The Public Health Agency (PHA) is using World Malaria Day (25 April 2012) to warn travellers to take precautions on how to avoid this serious, sometimes fatal disease spread by the bite of infected mosquitoes in tropical countries. The number of malaria infections recorded among UK residents has increased by almost 30% in the last two years.
Malaria is common in many tropical countries, including large areas of Africa, Asia, Central and South America, Haiti and the Dominican Republic, parts of the Middle and Far East and some Pacific Ocean Islands.
Dr Michael Devine, Consultant in Health Protection, PHA, said: “Although malaria is potentially deadly, it is almost completely preventable. There are two main ways of avoiding malaria and it is important to follow both of them. These are, taking malaria prevention tablets and avoiding mosquito bites.”
Malaria prevention tablets
There are many different malaria prevention tablets and it is very important to take the right ones for the area that you are visiting. Some of the tablets have to be started a week or two before going to an area of malarial risk, so it is important to get travel advice at least four to six weeks before you go. It is also extremely important that the tablets are taken after you leave a malaria hotspot – according to the travel advice that you have been given. One of the most common reasons for people developing malaria is that they stop taking their tablets too soon, so always follow the instructions given to you for your tablets.
No tablets are 100% effective, which is why it is also very important to follow the advice on avoiding mosquito bites.
Avoiding mosquito bites
There are several ways of avoiding mosquito bites:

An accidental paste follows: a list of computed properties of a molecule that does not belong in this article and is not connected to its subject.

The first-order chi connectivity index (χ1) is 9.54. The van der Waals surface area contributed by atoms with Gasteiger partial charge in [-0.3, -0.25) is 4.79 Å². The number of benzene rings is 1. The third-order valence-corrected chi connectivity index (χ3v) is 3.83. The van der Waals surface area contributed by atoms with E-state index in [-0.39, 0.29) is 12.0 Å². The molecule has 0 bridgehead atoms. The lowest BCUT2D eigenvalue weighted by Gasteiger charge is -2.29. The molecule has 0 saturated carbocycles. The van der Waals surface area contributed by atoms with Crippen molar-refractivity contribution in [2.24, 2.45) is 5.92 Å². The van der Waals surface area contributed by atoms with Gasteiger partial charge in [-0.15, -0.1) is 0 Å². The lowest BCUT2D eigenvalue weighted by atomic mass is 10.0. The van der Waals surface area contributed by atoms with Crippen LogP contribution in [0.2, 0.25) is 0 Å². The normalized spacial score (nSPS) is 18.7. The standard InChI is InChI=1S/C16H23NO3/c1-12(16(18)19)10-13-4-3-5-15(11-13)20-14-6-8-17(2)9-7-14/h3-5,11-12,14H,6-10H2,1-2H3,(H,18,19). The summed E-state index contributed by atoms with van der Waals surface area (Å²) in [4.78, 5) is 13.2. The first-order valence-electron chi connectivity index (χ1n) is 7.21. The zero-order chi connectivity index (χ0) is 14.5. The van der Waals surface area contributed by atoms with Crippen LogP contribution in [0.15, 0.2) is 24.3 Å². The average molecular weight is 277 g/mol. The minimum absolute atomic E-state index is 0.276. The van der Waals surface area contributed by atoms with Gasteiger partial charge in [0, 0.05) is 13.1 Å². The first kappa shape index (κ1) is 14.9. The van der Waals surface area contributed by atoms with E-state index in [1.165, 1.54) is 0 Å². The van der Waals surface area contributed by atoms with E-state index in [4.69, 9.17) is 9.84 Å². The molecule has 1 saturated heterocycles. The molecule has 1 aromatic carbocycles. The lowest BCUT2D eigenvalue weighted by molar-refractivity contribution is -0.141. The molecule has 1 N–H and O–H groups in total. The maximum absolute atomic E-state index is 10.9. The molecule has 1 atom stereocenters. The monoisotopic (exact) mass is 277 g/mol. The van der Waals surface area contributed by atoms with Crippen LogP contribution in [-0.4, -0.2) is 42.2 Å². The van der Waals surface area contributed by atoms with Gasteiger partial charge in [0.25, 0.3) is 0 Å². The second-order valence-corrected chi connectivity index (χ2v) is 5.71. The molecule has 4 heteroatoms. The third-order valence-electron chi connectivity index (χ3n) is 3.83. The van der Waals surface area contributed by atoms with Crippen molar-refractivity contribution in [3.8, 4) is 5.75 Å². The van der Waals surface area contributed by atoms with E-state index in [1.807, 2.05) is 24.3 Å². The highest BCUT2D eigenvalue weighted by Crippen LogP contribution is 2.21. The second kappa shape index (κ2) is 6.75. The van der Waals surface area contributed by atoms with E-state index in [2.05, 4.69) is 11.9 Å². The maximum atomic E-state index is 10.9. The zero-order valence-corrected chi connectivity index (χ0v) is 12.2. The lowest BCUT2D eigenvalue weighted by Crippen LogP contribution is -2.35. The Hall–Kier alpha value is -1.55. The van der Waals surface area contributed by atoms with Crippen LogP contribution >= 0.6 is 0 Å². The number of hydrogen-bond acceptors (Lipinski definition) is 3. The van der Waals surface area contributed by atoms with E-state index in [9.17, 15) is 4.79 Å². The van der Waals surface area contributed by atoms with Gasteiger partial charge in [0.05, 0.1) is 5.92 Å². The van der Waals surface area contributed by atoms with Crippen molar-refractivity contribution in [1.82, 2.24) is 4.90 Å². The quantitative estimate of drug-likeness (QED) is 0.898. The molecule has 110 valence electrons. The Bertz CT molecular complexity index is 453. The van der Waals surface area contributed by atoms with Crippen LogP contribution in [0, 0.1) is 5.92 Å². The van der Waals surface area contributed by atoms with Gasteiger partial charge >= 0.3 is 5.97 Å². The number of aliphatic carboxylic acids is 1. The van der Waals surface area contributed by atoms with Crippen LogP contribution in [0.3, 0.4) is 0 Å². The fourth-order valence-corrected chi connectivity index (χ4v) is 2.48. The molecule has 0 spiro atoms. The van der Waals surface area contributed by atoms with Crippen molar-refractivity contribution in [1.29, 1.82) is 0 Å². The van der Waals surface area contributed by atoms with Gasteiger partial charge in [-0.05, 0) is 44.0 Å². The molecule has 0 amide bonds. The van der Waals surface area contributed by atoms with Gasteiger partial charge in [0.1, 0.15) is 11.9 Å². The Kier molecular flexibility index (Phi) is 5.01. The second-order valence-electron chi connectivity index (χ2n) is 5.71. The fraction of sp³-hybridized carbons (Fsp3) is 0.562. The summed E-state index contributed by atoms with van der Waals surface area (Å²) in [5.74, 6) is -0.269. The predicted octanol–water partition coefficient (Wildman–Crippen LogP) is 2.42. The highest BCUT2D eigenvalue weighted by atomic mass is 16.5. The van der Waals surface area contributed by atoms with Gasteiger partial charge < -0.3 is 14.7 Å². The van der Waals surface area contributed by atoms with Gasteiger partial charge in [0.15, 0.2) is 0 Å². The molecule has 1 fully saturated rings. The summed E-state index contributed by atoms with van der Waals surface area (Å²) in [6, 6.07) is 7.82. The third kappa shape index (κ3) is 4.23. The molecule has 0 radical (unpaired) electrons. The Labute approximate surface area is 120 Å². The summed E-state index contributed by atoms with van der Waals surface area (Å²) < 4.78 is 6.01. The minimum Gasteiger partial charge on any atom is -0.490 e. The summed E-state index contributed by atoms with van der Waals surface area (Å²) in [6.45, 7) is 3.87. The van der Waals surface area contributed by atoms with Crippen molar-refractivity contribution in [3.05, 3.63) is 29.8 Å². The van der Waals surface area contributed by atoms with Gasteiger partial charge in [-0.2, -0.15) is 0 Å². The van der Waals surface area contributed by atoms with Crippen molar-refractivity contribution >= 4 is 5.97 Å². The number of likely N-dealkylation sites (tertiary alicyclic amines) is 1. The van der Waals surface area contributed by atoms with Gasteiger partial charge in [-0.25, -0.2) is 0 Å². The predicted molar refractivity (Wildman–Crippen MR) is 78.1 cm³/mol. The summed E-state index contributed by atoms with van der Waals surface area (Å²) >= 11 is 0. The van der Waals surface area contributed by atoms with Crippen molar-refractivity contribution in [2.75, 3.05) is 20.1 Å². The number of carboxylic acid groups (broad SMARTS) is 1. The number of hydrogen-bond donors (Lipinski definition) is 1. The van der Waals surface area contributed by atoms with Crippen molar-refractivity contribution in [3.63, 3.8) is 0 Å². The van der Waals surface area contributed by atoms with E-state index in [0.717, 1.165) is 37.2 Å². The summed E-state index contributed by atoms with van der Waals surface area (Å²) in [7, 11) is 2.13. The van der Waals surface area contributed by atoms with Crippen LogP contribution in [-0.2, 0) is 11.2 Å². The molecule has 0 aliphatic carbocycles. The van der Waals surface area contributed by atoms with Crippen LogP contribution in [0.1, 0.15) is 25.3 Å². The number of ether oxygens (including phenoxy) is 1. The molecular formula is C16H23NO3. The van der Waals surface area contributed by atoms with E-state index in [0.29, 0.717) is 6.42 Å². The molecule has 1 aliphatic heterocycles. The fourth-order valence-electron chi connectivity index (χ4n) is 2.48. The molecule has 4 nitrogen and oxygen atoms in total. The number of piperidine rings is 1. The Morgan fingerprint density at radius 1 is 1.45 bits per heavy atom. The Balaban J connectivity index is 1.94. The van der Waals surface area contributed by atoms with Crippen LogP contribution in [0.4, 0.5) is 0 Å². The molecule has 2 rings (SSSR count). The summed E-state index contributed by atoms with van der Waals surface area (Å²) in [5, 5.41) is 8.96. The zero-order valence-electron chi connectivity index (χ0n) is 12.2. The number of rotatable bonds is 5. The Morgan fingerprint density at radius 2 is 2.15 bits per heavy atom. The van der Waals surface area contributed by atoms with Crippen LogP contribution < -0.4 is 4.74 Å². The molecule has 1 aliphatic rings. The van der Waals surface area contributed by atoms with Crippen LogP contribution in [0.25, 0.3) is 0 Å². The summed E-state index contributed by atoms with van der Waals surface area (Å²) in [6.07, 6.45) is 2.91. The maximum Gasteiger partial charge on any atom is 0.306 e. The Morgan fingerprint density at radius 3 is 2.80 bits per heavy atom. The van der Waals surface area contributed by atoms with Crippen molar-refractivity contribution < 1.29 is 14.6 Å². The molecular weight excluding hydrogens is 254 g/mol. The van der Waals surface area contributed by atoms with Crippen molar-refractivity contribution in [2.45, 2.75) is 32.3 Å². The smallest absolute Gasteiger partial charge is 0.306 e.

Many types of mosquitoes bite between dusk and dawn, so being indoors during these hours can reduce the number of bites.
- Insect repellent
There are many types of repellent, but evidence shows that products containing the chemical DEET are the most effective. DEET is available in several strengths suitable for use on skin and should be used according to the instructions. The length of protection is also affected by conditions such as heat, humidity and amount of sweating.
When travelling in areas with malaria, wear loose-fitting long trousers and long sleeves in the evenings, as the mosquitoes that carry malaria are most active at this time.
Mosquitoes can bite through tight clothing, so wear loose fitting clothing.
Clothing can be treated with permethrin, a contact insecticide which will kill insects. Permethrin is available in formulations designed to be sprayed on to clothes.
- Screening and mosquito nets
Travellers who will be staying in basic accommodation without screening or air conditioning should sleep under a mosquito net to avoid being bitten at night.
Nets should be impregnated with permethrin; most nets are bought already treated prior to purchase.
- Knock down sprays
These can be used before you go to bed, to rid bedrooms of insects. Plug-in devices which release an insecticide vapour are also available. Insecticide coils should only be burnt in well-ventilated areas and can be useful for campers.
“It is imperative to seek travel advice from your GP or Travel Clinic prior to travelling to a malarious destination at a minimum of six to eight weeks before planned travel to discuss the most appropriate protection for you”, said Dr Devine.
“If you experience any flu-like symptoms such as fever, shaking, headache, as well as nausea and vomiting within one year of returning from a malarious region, you should seek urgent medical attention,” he concluded.
For a factsheet on malaria visit www.publichealth.hscni.net
Contact the PHA press office on 028 9055 3663